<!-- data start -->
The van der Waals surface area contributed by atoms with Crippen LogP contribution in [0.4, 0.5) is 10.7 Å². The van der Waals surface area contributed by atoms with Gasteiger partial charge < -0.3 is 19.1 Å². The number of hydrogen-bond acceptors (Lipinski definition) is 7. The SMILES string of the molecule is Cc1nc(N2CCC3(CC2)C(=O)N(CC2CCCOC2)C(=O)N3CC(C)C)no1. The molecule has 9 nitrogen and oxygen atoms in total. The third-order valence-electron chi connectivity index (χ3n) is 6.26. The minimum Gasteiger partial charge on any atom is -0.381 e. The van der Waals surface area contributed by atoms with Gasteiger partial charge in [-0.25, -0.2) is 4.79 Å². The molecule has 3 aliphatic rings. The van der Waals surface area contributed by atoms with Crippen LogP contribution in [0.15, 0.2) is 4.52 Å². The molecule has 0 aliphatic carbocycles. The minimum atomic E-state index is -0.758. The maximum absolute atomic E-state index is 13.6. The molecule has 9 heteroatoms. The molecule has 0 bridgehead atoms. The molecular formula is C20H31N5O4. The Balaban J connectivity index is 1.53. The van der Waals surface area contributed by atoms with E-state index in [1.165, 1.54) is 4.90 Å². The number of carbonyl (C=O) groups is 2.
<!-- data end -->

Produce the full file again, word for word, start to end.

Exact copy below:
The van der Waals surface area contributed by atoms with Crippen LogP contribution in [0.4, 0.5) is 10.7 Å². The van der Waals surface area contributed by atoms with Gasteiger partial charge < -0.3 is 19.1 Å². The number of hydrogen-bond acceptors (Lipinski definition) is 7. The SMILES string of the molecule is Cc1nc(N2CCC3(CC2)C(=O)N(CC2CCCOC2)C(=O)N3CC(C)C)no1. The molecule has 9 nitrogen and oxygen atoms in total. The third-order valence-electron chi connectivity index (χ3n) is 6.26. The minimum Gasteiger partial charge on any atom is -0.381 e. The van der Waals surface area contributed by atoms with Gasteiger partial charge in [-0.25, -0.2) is 4.79 Å². The molecule has 3 aliphatic rings. The van der Waals surface area contributed by atoms with Crippen LogP contribution in [0.15, 0.2) is 4.52 Å². The molecule has 0 aliphatic carbocycles. The minimum atomic E-state index is -0.758. The maximum absolute atomic E-state index is 13.6. The molecule has 9 heteroatoms. The molecule has 0 bridgehead atoms. The molecular formula is C20H31N5O4. The Balaban J connectivity index is 1.53. The van der Waals surface area contributed by atoms with E-state index in [1.165, 1.54) is 4.90 Å². The number of carbonyl (C=O) groups is 2.